ALBUM TITLE: Rachmaninov
PERFORMER: Dmitri Hvorostovsky (baritone), Ivari Ilja (piano)
CATALOGUE NO: ODE 1207-2
One composer, one musical form, one singer… the danger here is uniformity, even monotony, especially with a dark-hued, reflective composer like Rachmaninov and a language like Russian. This might explain why previous Dmitri Hvorostovsky recitals have met with some remarkably extreme criticism, even condemnation of the whole of Russian song as sentimental or worse. Such extremism seems to reflect a poor understanding of Russian poetic and musical traditions, and this recital’s well placed to correct it.
There is a sentimental streak in many of these songs, but so there is in a great deal of Schubert. In fact, the verses Rachmaninov set display a wide range of moods, the more so as they span the core of his career, before and after his breakdown and revival. We shall rest, A Dream and the transcendent bitterness of They said offer ample contrast, and Rachmaninov reflects it. Russian doesn’t require or repay the Germanic, Fischer-Dieskau style of emphasis; but for all his famously silky tones and deep-brown vocal shading Hvorostovsky does shape the lines meaningfully, and his delivery suits these songs admirably, from the almost austere to the nostalgic, the passionate, and even, in It is time!, the grimly rousing.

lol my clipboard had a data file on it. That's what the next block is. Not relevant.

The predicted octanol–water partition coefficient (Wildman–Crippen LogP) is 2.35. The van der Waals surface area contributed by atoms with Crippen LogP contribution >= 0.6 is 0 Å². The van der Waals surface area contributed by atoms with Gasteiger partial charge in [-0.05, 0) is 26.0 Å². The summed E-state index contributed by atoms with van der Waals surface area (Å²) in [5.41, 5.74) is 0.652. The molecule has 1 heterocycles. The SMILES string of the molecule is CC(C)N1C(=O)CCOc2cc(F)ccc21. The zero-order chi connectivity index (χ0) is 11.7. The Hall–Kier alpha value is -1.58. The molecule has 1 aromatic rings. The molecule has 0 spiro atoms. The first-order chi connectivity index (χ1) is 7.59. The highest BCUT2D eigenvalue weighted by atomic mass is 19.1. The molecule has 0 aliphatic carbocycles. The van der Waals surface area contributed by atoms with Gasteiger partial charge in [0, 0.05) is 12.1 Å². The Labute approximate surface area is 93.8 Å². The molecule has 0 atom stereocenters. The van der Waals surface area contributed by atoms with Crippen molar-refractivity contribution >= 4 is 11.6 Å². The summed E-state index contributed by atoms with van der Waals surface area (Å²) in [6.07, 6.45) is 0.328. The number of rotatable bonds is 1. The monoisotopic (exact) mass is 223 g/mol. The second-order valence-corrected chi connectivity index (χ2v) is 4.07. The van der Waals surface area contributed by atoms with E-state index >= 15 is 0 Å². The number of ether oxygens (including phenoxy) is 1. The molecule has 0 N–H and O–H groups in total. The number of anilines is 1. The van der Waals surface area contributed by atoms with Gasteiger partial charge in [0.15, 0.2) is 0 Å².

Likewise, Ivari Ilja clearly relishes Rachmaninov’s richly textured accompaniments, including the extraordinary lyrical shift and sparkle of Spring Floods. Not everyone need respond to the ‘Russian soul’, of course; but for those who do, this is a fascinating recital – even if it’s best not listened to all in one go.
Michael Scott Rohan